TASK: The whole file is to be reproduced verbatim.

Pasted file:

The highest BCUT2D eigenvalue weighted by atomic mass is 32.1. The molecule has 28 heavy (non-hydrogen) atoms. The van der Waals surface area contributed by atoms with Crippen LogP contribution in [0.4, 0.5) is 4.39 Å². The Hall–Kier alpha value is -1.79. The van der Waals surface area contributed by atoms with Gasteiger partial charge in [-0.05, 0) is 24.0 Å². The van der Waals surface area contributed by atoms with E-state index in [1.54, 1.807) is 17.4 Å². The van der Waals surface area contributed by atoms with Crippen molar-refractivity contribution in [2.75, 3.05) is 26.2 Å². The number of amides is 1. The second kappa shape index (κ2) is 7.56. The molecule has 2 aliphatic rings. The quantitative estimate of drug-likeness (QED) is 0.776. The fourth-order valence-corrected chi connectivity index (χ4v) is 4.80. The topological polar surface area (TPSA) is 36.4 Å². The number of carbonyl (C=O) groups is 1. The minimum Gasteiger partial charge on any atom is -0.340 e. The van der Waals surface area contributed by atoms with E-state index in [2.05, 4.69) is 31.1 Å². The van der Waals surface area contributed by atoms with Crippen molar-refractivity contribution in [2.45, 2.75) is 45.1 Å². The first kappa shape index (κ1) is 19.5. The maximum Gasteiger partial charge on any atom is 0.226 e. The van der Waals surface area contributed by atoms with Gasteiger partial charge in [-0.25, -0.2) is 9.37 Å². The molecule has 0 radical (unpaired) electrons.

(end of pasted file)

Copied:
The highest BCUT2D eigenvalue weighted by atomic mass is 32.1. The molecule has 28 heavy (non-hydrogen) atoms. The van der Waals surface area contributed by atoms with Crippen LogP contribution in [0.4, 0.5) is 4.39 Å². The Hall–Kier alpha value is -1.79. The van der Waals surface area contributed by atoms with Gasteiger partial charge in [-0.05, 0) is 24.0 Å². The van der Waals surface area contributed by atoms with E-state index in [1.54, 1.807) is 17.4 Å². The van der Waals surface area contributed by atoms with Crippen molar-refractivity contribution in [2.75, 3.05) is 26.2 Å². The number of amides is 1. The second kappa shape index (κ2) is 7.56. The molecule has 2 aliphatic rings. The quantitative estimate of drug-likeness (QED) is 0.776. The fourth-order valence-corrected chi connectivity index (χ4v) is 4.80. The topological polar surface area (TPSA) is 36.4 Å². The number of carbonyl (C=O) groups is 1. The minimum Gasteiger partial charge on any atom is -0.340 e. The van der Waals surface area contributed by atoms with E-state index in [2.05, 4.69) is 31.1 Å². The van der Waals surface area contributed by atoms with Crippen molar-refractivity contribution in [2.45, 2.75) is 45.1 Å². The first kappa shape index (κ1) is 19.5. The maximum Gasteiger partial charge on any atom is 0.226 e. The van der Waals surface area contributed by atoms with Gasteiger partial charge in [-0.25, -0.2) is 9.37 Å². The molecule has 0 radical (unpaired) electrons.